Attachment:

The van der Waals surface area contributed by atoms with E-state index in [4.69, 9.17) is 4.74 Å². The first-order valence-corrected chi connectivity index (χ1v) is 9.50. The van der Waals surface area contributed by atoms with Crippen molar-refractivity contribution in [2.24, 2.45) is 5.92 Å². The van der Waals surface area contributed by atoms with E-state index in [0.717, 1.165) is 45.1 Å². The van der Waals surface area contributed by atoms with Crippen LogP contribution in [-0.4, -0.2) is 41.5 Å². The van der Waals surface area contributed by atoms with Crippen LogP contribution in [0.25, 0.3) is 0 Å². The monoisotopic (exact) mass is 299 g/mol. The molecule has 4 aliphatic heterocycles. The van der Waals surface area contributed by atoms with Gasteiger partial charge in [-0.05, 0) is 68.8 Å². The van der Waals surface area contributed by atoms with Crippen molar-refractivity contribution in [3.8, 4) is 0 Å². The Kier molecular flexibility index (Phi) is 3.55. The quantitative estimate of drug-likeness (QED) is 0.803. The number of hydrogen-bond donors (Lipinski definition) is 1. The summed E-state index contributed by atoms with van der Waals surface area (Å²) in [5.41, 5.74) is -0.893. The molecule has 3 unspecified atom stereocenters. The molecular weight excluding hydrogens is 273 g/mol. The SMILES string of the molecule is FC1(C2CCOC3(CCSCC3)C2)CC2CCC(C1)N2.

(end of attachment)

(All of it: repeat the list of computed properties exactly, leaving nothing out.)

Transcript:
The van der Waals surface area contributed by atoms with E-state index in [4.69, 9.17) is 4.74 Å². The first-order valence-corrected chi connectivity index (χ1v) is 9.50. The van der Waals surface area contributed by atoms with Crippen molar-refractivity contribution in [2.24, 2.45) is 5.92 Å². The van der Waals surface area contributed by atoms with E-state index in [0.717, 1.165) is 45.1 Å². The van der Waals surface area contributed by atoms with Crippen LogP contribution in [-0.4, -0.2) is 41.5 Å². The van der Waals surface area contributed by atoms with Crippen LogP contribution in [0.25, 0.3) is 0 Å². The monoisotopic (exact) mass is 299 g/mol. The molecule has 4 aliphatic heterocycles. The van der Waals surface area contributed by atoms with Gasteiger partial charge in [-0.05, 0) is 68.8 Å². The van der Waals surface area contributed by atoms with Crippen molar-refractivity contribution in [3.8, 4) is 0 Å². The Kier molecular flexibility index (Phi) is 3.55. The quantitative estimate of drug-likeness (QED) is 0.803. The number of hydrogen-bond donors (Lipinski definition) is 1. The summed E-state index contributed by atoms with van der Waals surface area (Å²) in [5.41, 5.74) is -0.893. The molecule has 3 unspecified atom stereocenters. The molecular weight excluding hydrogens is 273 g/mol. The SMILES string of the molecule is FC1(C2CCOC3(CCSCC3)C2)CC2CCC(C1)N2.